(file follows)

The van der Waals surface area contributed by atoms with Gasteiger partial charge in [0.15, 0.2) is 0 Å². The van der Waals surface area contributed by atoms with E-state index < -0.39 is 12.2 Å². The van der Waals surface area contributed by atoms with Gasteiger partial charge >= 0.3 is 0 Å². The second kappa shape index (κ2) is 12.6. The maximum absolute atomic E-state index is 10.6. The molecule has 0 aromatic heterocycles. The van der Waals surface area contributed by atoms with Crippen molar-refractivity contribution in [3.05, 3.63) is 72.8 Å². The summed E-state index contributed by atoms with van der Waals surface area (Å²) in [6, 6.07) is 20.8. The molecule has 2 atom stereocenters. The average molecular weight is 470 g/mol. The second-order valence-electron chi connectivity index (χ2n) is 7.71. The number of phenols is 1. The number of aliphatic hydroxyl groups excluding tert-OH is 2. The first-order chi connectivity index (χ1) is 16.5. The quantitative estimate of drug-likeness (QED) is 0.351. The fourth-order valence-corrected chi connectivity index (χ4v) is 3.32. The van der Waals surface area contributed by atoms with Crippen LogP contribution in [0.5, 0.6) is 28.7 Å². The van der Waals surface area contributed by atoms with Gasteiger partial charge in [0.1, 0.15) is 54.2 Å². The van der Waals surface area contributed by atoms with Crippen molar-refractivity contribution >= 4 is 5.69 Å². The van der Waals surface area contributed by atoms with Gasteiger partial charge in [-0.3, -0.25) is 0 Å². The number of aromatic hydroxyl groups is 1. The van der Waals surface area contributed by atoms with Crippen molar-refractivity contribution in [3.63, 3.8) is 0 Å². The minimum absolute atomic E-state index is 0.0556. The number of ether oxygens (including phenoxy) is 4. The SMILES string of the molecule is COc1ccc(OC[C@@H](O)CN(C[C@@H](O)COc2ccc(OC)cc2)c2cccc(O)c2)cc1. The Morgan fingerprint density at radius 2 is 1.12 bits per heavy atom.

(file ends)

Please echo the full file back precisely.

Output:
The van der Waals surface area contributed by atoms with Gasteiger partial charge in [0.15, 0.2) is 0 Å². The van der Waals surface area contributed by atoms with E-state index < -0.39 is 12.2 Å². The van der Waals surface area contributed by atoms with Gasteiger partial charge >= 0.3 is 0 Å². The second kappa shape index (κ2) is 12.6. The maximum absolute atomic E-state index is 10.6. The molecule has 0 aromatic heterocycles. The van der Waals surface area contributed by atoms with Crippen molar-refractivity contribution in [3.05, 3.63) is 72.8 Å². The summed E-state index contributed by atoms with van der Waals surface area (Å²) in [6, 6.07) is 20.8. The molecule has 2 atom stereocenters. The average molecular weight is 470 g/mol. The second-order valence-electron chi connectivity index (χ2n) is 7.71. The number of phenols is 1. The number of aliphatic hydroxyl groups excluding tert-OH is 2. The first-order chi connectivity index (χ1) is 16.5. The quantitative estimate of drug-likeness (QED) is 0.351. The fourth-order valence-corrected chi connectivity index (χ4v) is 3.32. The van der Waals surface area contributed by atoms with Crippen LogP contribution in [0.5, 0.6) is 28.7 Å². The van der Waals surface area contributed by atoms with Gasteiger partial charge in [0.1, 0.15) is 54.2 Å². The van der Waals surface area contributed by atoms with Crippen molar-refractivity contribution >= 4 is 5.69 Å². The van der Waals surface area contributed by atoms with Gasteiger partial charge in [-0.3, -0.25) is 0 Å². The number of aromatic hydroxyl groups is 1. The van der Waals surface area contributed by atoms with Crippen molar-refractivity contribution in [3.63, 3.8) is 0 Å². The minimum absolute atomic E-state index is 0.0556. The number of ether oxygens (including phenoxy) is 4. The SMILES string of the molecule is COc1ccc(OC[C@@H](O)CN(C[C@@H](O)COc2ccc(OC)cc2)c2cccc(O)c2)cc1. The Morgan fingerprint density at radius 2 is 1.12 bits per heavy atom.